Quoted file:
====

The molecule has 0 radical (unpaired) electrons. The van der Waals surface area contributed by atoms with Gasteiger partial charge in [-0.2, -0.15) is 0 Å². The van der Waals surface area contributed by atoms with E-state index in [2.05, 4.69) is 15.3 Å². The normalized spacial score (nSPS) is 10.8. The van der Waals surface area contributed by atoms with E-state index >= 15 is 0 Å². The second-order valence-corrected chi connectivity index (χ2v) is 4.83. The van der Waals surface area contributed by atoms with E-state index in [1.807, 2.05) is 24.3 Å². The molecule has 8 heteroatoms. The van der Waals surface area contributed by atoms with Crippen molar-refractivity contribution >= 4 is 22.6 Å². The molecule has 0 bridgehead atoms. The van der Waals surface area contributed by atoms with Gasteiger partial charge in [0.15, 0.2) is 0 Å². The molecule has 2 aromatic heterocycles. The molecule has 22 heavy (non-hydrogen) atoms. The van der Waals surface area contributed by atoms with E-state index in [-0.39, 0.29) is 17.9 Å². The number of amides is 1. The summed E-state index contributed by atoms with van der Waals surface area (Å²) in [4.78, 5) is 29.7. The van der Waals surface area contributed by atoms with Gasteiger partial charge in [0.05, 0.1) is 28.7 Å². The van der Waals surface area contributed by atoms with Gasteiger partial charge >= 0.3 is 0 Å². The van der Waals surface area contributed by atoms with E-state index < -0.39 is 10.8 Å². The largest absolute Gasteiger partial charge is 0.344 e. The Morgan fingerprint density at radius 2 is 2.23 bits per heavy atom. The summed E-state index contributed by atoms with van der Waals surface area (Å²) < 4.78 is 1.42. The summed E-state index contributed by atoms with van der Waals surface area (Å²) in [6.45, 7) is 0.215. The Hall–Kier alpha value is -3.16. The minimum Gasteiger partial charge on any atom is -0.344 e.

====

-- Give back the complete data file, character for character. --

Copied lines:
The molecule has 0 radical (unpaired) electrons. The van der Waals surface area contributed by atoms with Gasteiger partial charge in [-0.2, -0.15) is 0 Å². The van der Waals surface area contributed by atoms with E-state index in [2.05, 4.69) is 15.3 Å². The normalized spacial score (nSPS) is 10.8. The van der Waals surface area contributed by atoms with E-state index >= 15 is 0 Å². The second-order valence-corrected chi connectivity index (χ2v) is 4.83. The van der Waals surface area contributed by atoms with E-state index in [1.807, 2.05) is 24.3 Å². The molecule has 8 heteroatoms. The van der Waals surface area contributed by atoms with Crippen molar-refractivity contribution >= 4 is 22.6 Å². The molecule has 0 bridgehead atoms. The van der Waals surface area contributed by atoms with Gasteiger partial charge in [0.15, 0.2) is 0 Å². The molecule has 2 aromatic heterocycles. The molecule has 22 heavy (non-hydrogen) atoms. The van der Waals surface area contributed by atoms with E-state index in [-0.39, 0.29) is 17.9 Å². The number of amides is 1. The summed E-state index contributed by atoms with van der Waals surface area (Å²) in [4.78, 5) is 29.7. The van der Waals surface area contributed by atoms with Gasteiger partial charge in [0.05, 0.1) is 28.7 Å². The van der Waals surface area contributed by atoms with Gasteiger partial charge >= 0.3 is 0 Å². The van der Waals surface area contributed by atoms with E-state index < -0.39 is 10.8 Å². The largest absolute Gasteiger partial charge is 0.344 e. The Morgan fingerprint density at radius 2 is 2.23 bits per heavy atom. The summed E-state index contributed by atoms with van der Waals surface area (Å²) < 4.78 is 1.42. The summed E-state index contributed by atoms with van der Waals surface area (Å²) in [6.45, 7) is 0.215. The Hall–Kier alpha value is -3.16. The minimum Gasteiger partial charge on any atom is -0.344 e.